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Old 01-19-2009, 10:02 PM   #25
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fanboy is a rather deragatory word in my book
seems there's been alot of posts, "what are/who makes the best XYZ knife"

I really don't care what knife it is...if it doesnt feel good in YOUR hand you're not going to use it..period.
Second to that, some knives are pretty use specific or require a use methodology to keep them from being dammaged.

long story short..if you're going to invest in goods knives, go handle them

sure, a Ducati may be a killer fast motorcycle--but if my wrists go numb in 5 miles I'm not going to ride it....
a Harley mabe be like riding down the street on a Laz-y-boy, but if you can't hold it up at a stoplight, well...you get the picture
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Old 01-19-2009, 10:13 PM   #26
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...If I didn't find the enjoyment in my knives that I do I probably wouldn't cook at all....
Wow! That's certainly an unusual approach, sort of like saying if I didn't love my brushes, I wouldn't paint, or if I didn't like my camera, I wouldn't take photos!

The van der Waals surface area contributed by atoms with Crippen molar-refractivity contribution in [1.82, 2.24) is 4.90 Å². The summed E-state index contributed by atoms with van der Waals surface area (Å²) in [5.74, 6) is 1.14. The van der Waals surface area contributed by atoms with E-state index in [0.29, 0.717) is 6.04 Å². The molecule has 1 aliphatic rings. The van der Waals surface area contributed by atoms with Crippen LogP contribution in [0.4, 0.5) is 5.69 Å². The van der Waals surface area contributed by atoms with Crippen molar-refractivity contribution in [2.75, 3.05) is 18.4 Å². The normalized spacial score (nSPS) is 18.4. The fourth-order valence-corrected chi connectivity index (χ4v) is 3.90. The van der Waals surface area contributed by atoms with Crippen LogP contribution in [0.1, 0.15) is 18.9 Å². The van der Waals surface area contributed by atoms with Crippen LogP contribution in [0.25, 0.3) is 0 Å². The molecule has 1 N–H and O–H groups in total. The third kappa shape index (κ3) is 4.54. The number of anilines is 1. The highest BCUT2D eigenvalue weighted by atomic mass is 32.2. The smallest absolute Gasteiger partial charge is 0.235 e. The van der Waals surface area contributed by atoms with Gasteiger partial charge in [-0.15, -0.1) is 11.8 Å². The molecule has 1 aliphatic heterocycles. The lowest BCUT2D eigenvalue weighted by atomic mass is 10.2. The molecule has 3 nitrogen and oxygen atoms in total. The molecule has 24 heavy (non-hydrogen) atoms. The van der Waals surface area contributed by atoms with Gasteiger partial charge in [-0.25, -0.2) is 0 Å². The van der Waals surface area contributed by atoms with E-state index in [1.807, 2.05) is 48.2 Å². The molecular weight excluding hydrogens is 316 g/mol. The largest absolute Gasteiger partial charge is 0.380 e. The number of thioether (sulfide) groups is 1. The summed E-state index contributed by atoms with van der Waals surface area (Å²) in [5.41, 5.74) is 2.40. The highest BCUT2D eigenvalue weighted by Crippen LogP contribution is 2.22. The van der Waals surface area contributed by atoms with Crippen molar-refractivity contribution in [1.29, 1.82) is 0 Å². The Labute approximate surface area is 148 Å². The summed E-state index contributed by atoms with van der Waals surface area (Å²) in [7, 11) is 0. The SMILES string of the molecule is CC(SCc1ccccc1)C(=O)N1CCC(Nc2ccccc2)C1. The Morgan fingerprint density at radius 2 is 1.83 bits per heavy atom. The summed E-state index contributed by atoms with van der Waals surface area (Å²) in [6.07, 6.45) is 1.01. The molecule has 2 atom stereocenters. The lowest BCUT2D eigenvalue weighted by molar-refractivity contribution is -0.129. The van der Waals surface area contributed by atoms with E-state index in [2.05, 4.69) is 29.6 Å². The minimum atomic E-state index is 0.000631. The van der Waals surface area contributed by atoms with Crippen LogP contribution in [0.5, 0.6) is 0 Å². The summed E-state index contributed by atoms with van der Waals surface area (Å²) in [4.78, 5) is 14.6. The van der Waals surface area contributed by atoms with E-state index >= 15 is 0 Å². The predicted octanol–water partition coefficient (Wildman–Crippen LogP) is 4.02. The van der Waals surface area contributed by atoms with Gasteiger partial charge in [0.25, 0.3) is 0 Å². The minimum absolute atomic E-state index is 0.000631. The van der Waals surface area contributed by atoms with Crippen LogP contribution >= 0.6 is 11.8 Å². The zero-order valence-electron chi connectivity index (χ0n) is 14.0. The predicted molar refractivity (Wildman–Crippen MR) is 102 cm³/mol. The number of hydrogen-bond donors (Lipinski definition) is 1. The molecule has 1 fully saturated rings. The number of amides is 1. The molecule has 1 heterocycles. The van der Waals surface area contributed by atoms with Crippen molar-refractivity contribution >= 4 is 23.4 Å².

In my view, knives are merely tools, the means to an end, which is good food. Cooking is not just a reason to play with one's knives.
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Old 01-19-2009, 10:14 PM   #27
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Cooking is not just a reason to play with one's knives.
Maybe for some people it is.
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Old 01-19-2009, 10:21 PM   #28
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I see the Japanese steel fanboys have weighed in, and I think you do need to hear the counter arguments.
Perhaps I'm merely in an argumentative mood tonight but this fanboy has a few comments.

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Originally Posted by jpaulg View Post
Without going into chapter and verse about ergonomics and metallurgy these designs have different functions.